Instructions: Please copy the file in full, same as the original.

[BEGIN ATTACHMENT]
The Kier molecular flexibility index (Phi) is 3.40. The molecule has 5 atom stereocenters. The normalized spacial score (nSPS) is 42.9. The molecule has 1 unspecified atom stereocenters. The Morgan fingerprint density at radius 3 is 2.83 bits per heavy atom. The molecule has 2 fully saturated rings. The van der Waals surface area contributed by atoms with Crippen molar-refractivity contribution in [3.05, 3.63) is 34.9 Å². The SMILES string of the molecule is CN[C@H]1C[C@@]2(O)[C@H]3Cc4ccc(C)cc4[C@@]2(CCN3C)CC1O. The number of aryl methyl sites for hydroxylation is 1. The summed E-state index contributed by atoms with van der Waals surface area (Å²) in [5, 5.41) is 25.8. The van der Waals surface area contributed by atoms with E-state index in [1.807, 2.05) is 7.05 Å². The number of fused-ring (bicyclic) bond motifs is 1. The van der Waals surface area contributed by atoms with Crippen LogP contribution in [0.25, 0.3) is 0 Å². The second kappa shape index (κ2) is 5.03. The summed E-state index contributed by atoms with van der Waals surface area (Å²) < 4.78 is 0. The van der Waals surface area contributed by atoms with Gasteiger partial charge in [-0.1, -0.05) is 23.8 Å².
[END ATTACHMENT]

The Kier molecular flexibility index (Phi) is 3.40. The molecule has 5 atom stereocenters. The normalized spacial score (nSPS) is 42.9. The molecule has 1 unspecified atom stereocenters. The Morgan fingerprint density at radius 3 is 2.83 bits per heavy atom. The molecule has 2 fully saturated rings. The van der Waals surface area contributed by atoms with Crippen molar-refractivity contribution in [3.05, 3.63) is 34.9 Å². The SMILES string of the molecule is CN[C@H]1C[C@@]2(O)[C@H]3Cc4ccc(C)cc4[C@@]2(CCN3C)CC1O. The number of aryl methyl sites for hydroxylation is 1. The summed E-state index contributed by atoms with van der Waals surface area (Å²) in [5, 5.41) is 25.8. The van der Waals surface area contributed by atoms with E-state index in [1.807, 2.05) is 7.05 Å². The number of fused-ring (bicyclic) bond motifs is 1. The van der Waals surface area contributed by atoms with Crippen LogP contribution in [0.25, 0.3) is 0 Å². The second kappa shape index (κ2) is 5.03. The summed E-state index contributed by atoms with van der Waals surface area (Å²) < 4.78 is 0. The van der Waals surface area contributed by atoms with Gasteiger partial charge in [-0.1, -0.05) is 23.8 Å².